Tag Archives: Story

Zootopia and The Power of Story


I’ve been thinking about the importance of Story again. My friend E. L. Bates recently posted the transcript of a talk she gave at her local library on that topic (read the full thing here, it’s well worth it). “This is what stories do,” she says, “they sink into our hearts and give us the tools we need to live more fully, more richly, in the everyday world around us.” Yes, exactly.

Last weekend, we went to see the new Disney movie, Zootopia. I’d heard that it was good, so while I wasn’t expecting any great profundity of the flick (it’s a Disney talking-animal movie, after all), I went into it hoping to be amused for a couple of hours and not have too many groaner moments. And those hopes weren’t disappointed.

But what bowled me over was the message of the film. That’s right, a Disney talking-animal flick with a message that I actually found really meaningful. And not the standard follow-your-heart-you-can-be-anything-you-want-to-be one, either (which nowadays just causes an eye-roll reflex in me, but that’s a rant for another day). Now, I don’t want to give any spoilers, the movie still being as new as it is. But what I found astounding is that the makers of Zootopia, who have been working on this movie for, I dunno, years, put out a film that hits right smack-dab at the bull’s eye of the current social issues. It’s as if they’d had a premonition of what the political and social climate of March of 2016 was going to be like, and they set out to tell a story that makes its point far more effectively than any sermon or political rant could do.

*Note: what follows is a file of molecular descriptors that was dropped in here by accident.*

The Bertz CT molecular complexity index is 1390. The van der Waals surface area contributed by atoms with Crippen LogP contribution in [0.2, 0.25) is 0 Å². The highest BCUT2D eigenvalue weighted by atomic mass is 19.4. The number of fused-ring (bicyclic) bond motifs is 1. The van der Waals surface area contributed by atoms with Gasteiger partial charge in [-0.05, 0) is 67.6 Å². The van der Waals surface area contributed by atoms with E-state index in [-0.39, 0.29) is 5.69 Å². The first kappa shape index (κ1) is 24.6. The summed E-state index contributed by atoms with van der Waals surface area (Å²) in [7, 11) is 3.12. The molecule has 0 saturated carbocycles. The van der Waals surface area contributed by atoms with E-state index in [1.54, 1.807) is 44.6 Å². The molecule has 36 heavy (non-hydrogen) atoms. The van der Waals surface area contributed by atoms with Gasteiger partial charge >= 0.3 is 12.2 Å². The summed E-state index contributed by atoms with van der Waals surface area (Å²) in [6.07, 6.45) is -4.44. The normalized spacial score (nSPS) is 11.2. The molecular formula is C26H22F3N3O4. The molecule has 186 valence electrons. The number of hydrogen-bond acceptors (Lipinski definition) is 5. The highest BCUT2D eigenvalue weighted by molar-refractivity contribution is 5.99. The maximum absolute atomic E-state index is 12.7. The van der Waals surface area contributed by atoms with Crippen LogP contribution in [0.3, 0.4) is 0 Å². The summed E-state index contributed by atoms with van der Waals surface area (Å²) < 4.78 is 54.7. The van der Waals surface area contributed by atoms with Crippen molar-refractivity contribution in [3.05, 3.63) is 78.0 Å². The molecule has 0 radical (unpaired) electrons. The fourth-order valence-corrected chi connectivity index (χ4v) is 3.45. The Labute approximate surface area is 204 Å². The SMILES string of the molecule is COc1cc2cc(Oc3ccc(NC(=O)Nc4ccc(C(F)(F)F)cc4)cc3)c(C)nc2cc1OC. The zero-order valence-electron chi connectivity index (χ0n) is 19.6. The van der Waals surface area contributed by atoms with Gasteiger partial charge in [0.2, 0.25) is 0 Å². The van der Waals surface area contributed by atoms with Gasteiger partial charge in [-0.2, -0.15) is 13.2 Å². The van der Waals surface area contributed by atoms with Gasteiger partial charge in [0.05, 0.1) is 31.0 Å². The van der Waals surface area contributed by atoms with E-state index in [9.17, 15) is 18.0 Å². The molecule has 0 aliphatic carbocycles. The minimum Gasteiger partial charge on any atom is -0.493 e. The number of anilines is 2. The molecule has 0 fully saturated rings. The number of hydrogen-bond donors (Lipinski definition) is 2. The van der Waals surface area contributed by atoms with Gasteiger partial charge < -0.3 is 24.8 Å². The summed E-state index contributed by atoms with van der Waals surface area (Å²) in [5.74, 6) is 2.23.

And that’s something I found profoundly encouraging. Because, you see, young children aren’t going to go to political rallies. And, let’s face it, most of their parents and grandparents won’t, either. But they’ll go to this movie, because it’s Junior’s birthday and you’ve got to do something with that horde of little hoodlums he’s insisted on inviting. So you take them to the movies to see the story of a perky little bunny rabbit from the country who wants to be a big-city cop, and hope that her and her sly-fox sidekick’s adventure will keep the kids quiet for a couple of hours. And in the process, Junior, his friends, and Mommy, Daddy and Grandma, without even noticing it, are being taught some lessons that couldn’t be more important in this moment in history, lessons about the insidiousness of fear and prejudice and of the power of acceptance.